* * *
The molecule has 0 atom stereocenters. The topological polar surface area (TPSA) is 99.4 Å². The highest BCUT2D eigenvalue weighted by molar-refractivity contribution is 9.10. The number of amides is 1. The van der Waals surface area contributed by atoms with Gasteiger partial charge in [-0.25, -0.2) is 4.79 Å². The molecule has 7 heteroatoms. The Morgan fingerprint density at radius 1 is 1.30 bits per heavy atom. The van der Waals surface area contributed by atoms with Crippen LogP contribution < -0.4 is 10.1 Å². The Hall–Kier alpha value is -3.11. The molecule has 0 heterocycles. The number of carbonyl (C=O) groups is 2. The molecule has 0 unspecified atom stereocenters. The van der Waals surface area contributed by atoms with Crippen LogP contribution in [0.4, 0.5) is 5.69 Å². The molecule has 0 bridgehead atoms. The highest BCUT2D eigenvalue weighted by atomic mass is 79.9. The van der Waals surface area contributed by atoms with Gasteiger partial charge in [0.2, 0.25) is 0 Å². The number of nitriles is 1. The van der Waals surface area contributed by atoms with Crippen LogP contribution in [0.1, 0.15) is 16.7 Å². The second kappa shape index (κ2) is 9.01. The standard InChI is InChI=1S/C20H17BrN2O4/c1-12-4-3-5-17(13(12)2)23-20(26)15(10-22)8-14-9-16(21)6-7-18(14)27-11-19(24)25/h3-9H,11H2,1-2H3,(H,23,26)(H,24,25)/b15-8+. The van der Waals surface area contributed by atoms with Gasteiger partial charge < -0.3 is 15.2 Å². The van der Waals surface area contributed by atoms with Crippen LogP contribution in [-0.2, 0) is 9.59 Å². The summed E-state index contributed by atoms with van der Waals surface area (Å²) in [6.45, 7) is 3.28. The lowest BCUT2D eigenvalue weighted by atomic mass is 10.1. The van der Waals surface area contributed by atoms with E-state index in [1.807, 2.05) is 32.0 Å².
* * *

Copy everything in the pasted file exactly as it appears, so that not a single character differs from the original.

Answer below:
The molecule has 0 atom stereocenters. The topological polar surface area (TPSA) is 99.4 Å². The highest BCUT2D eigenvalue weighted by molar-refractivity contribution is 9.10. The number of amides is 1. The van der Waals surface area contributed by atoms with Gasteiger partial charge in [-0.25, -0.2) is 4.79 Å². The molecule has 7 heteroatoms. The Morgan fingerprint density at radius 1 is 1.30 bits per heavy atom. The van der Waals surface area contributed by atoms with Crippen LogP contribution < -0.4 is 10.1 Å². The Hall–Kier alpha value is -3.11. The molecule has 0 heterocycles. The number of carbonyl (C=O) groups is 2. The molecule has 0 unspecified atom stereocenters. The van der Waals surface area contributed by atoms with Crippen LogP contribution in [0.4, 0.5) is 5.69 Å². The molecule has 0 bridgehead atoms. The highest BCUT2D eigenvalue weighted by atomic mass is 79.9. The van der Waals surface area contributed by atoms with Gasteiger partial charge in [0.2, 0.25) is 0 Å². The number of nitriles is 1. The van der Waals surface area contributed by atoms with Crippen LogP contribution in [0.1, 0.15) is 16.7 Å². The second kappa shape index (κ2) is 9.01. The standard InChI is InChI=1S/C20H17BrN2O4/c1-12-4-3-5-17(13(12)2)23-20(26)15(10-22)8-14-9-16(21)6-7-18(14)27-11-19(24)25/h3-9H,11H2,1-2H3,(H,23,26)(H,24,25)/b15-8+. The van der Waals surface area contributed by atoms with Gasteiger partial charge < -0.3 is 15.2 Å². The van der Waals surface area contributed by atoms with Crippen LogP contribution in [-0.2, 0) is 9.59 Å². The summed E-state index contributed by atoms with van der Waals surface area (Å²) in [6.45, 7) is 3.28. The lowest BCUT2D eigenvalue weighted by atomic mass is 10.1. The van der Waals surface area contributed by atoms with E-state index in [1.807, 2.05) is 32.0 Å².